By Jim Hughes, Fort Rucker Public Affairs
May 18, 2020
FORT RUCKER, Ala. — In an effort to reduce the possibility of incoming Soldiers and family members exposing the on-post or off-post communities to the COVID-19 virus, the post recently set up a quarantine facility to serve as a screening area for inbound Soldiers until further notice.
A former barracks building, Bldg. 315 near Lyster Army Health Clinic, is now where incoming Soldiers come to be screened before in-processing, according to Col. Whitney B. Gardner, Fort Rucker garrison commander.
"We are closely tracking and communicating with those Soldiers who are inbound to Fort Rucker on PCS orders or who are coming in for training," he said. "We are really very sensitive to those who are coming from Level 2 or 3 areas as they pose a higher risk of exposing people to the virus than Soldiers coming from other areas."
A staff of about five military personnel division Soldiers will handle the initial in-processing and screening of incoming Soldiers and their families at Bldg. 315, Ann Nollett, MPD chief, said, adding that measures are in place to keep the staff safe and monitor their conditions.
Signs are posted on the marquees at each gate, and also externally at Bldg. 5700, including on all exterior doors, directing new Soldiers to report to Bldg. 315, Nollett added. "It's important people read the posted signs."
New Soldiers will be provided an administrative screening questionnaire, and based on those results, or if they are coming from a Level 2 or 3 area, they will report to Lyster Army Health Clinic for medical screening.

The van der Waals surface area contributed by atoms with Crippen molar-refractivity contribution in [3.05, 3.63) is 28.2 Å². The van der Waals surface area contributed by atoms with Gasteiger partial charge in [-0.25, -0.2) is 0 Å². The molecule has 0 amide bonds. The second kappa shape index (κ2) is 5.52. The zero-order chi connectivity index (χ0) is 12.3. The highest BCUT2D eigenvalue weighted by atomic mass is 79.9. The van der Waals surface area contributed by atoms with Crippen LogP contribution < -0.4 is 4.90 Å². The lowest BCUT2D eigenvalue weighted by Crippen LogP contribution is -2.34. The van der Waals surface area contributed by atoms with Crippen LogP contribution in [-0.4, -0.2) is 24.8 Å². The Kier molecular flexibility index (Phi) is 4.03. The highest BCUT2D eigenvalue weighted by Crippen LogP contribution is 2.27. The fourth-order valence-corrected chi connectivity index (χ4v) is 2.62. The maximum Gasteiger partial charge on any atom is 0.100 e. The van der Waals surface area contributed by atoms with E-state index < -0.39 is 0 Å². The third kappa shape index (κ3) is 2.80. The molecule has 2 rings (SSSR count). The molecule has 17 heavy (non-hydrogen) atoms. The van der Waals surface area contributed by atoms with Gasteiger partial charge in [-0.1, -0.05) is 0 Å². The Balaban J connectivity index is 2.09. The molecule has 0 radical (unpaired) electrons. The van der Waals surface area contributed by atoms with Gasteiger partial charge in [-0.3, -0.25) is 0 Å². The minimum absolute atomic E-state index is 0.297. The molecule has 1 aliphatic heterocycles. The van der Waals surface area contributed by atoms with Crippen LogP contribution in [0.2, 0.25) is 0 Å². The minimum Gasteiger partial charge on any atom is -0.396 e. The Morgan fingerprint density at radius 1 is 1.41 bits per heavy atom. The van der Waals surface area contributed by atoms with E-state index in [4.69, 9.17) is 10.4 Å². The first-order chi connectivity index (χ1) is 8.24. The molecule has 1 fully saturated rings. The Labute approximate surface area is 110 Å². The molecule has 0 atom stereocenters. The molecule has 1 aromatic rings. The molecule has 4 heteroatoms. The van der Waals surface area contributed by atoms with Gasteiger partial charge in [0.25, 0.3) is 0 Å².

"Once cleared through medical, they will begin the normal process of in-processing – getting received by their unit and being taken care of," Gardner said.
Those who don't clear the process will be quarantined for 14 days – single Soldiers in the Bldg. 315 barracks rooms and families at the lodging cabins at Lake Tholocco, providing they don't already have on-post housing arranged, Gardner said. If they do have on-post housing already, then they will quarantine in those quarters.
"We're trying to keep those who are coming on to Fort Rucker from Level 2 or 3 areas contained on post until we know if they've been exposed to COVID-19 or not," Gardner said. "We want to keep them on post and within these several areas so we lessen the possibility of any of our on-post community members or off-post community members getting exposed to the virus. We're doing our best to ensure we limit the spread of this disease as much as we possibly can."
Fort Rucker intends to take good care of the Soldiers and family members who find themselves quarantined at these facilities, including providing basic items, linens, food delivery and also free WiFi, he added.
"I think they're going to be very comfortable," Gardner said, adding that units will also help out with taking care of their new Soldiers, as necessary.
The garrison commander added that he has personal experience with living as a Soldier under quarantine. “I lived 22 days in quarantine at Fort Bliss (Texas) 5 years ago when I returned from Liberia as the aviation task force commander fighting Ebola. I’m well aware of the challenges being under quarantine represents.”
Gardner added that military policies surrounding the COVID-19 pandemic are fluid, and that allowances are being made at higher echelons to keep Soldiers PCSing and reporting for training whenever possible. "We are expecting to release folks to move on to either return from training or move on to their next duty station, so we will expect to see Soldiers inbound to begin training," he said.
"We are doing everything we can to mitigate the risk of exposure to our community."
Creating the quarantined areas was a challenge at Fort Rucker, the colonel added.
"One of our greatest challenges at Fort Rucker is our lack of flex space here," Gardner said. "We're at max capacity for training and temporary training barracks. Our No. 1 request for military construction dollars is for a new AIT Complex and our three-year plan to upgrade and modernize barracks for advanced individual training and the Warrant Officer Career College. We're growing, and we're feeling the growing pains, especially under these emergency conditions."